And simple narratives are fine, as far as they go.  I’ve been known to read an Us magazine and goodness knows I love my sports talk radio.*  But when I get more nuance about a football game or a baseball trade or what Singer X wore to the Grammys than I do about a vote on Capitol Hill, there is a problem.

Political issues aren’t, for the most part, simple and uncomplicated.  They are complex and nuanced.  They defy simple story telling and narrative building.  They require details and time and can be, to be honest, boring.  And boring doesn’t sell.

But the problem is we need the boring, nuanced, complicated, messy details to see the full picture.  Our system of Government can only work when we have an educated and engaged electorate.  It is our responsibility to demand these details.

When we allow our political system to become just one more sport, just one more game we watch to be entertained, we run the risk of allowing whoever has the most polish, the most palatable narrative, the most money to be the author of what should be our collective political story.


It isn’t just the political narratives in our cultural that are overly simplified.  Many of our narratives about religion are as well.  If you were to listen to the dominate narrative told in the media, there are two groups in this country: the Conservative “Evangelicals” and Liberal Secularists, with a few Jews, Muslims, Others, and Nones thrown in.

But the religious landscape in America is much more nuanced than this.  Sure there are “Evangelicals” that are conservative, both theologically and politically, but then there are those that aren’t.  Just as there are secularists that are conservative politically and socially.

Just as a disservice is done to the national dialogue when we aren’t given the full picture politically, so to when we are given a warped picture of the American religious landscape.  If you have ever spent significant time with me in person, this subject has probably come up.  And I am sure it will again.


But what about Rob’s question?  Is there is there a reason that I would find acceptable for a no vote on the VAWA?  And do I do understand Rubio’s stated rationale?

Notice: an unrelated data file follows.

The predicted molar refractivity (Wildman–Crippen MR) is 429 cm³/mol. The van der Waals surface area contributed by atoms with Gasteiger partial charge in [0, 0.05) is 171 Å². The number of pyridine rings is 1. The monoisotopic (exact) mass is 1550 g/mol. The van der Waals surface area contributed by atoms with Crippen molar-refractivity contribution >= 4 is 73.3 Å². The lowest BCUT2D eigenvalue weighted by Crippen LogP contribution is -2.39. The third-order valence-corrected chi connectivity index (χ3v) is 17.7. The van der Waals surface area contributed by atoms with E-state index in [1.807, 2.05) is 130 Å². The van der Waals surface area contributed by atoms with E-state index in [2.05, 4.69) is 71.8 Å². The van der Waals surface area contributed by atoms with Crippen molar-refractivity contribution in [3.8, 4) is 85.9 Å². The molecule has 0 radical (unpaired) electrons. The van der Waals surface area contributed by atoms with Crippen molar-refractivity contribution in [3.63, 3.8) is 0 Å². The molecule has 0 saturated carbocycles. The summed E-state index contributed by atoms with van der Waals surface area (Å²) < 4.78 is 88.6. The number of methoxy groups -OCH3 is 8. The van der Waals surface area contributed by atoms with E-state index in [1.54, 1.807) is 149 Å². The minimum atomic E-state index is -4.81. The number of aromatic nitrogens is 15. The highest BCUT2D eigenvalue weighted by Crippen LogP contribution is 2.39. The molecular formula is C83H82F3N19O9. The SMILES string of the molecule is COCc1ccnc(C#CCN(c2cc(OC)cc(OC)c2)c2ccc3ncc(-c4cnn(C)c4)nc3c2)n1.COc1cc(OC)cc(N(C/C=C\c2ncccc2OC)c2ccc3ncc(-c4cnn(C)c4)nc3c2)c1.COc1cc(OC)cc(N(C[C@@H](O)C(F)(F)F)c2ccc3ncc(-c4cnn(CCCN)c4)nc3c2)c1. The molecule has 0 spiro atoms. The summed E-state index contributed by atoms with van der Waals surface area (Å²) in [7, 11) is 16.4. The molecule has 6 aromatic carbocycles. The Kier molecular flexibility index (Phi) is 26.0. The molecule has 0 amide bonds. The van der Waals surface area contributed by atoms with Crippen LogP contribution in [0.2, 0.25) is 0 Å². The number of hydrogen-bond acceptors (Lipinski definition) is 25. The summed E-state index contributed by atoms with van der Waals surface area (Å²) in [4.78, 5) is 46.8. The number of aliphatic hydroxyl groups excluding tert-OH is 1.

In these two questions Rob got to the center of what I am talking about.  These are the questions that need to be raised in the public square.  And I fell into the same trap that I am critical of others for falling into.  Well, let’s engage these questions.

First, there is no reason that I can think of to vote against the VAWA as it is currently written.  I think that it is a great bill.  And 23 of Senator Rubio Republican colleagues agree, including some of the most conservative members of the Senate.  If you are keeping score, it means that Rubio is actually in the (bare) minority on this vote in his own party’s caucus.

That said, I am aware that the legislative process is often akin to the sausage industry.  Sometimes things are put into bills that ruins the whole bill.  Amendments happen.  This leads to the “I voted for it before I voted against it” phenomena.  And sometimes perfectly good policy goals are simply the victim of bad bill writing or bad policy specifics.  So in the abstract, I could see a situation where there is a VAWA that it would be acceptable to vote against, it just isn’t this version.

Second, I feel that what I stated above rules out Rubio’s rationale: if there was a significant problem, even one of ideology, with this bill, Rubio wouldn’t be in the minority of his own party.

But beyond that, is this idea of “local control.”  Local control sounds great, on paper.  However, our history has taught us that, unfortunately, local control often fails to protect the most vulnerable in society.  If local control were an effective way of fighting this problem, a federal bill wouldn’t be need, and by Senator Rubio’s own admission, this bill, or one if its kind, is needed.

So no, I don’t see Senator Rubio’s rationale.  I find his argument weak and unconvincing.  And I think the citizens of the State of Florida deserve a better answer as to why he voted against the VAWA.  And if Senator Rubio wants to be the standard bearer for the GOP, he needs to find a better answer.


Complicated narratives are hard.  Hard not just to sell, but also to own.

Because complex stories tell us that we may not be right.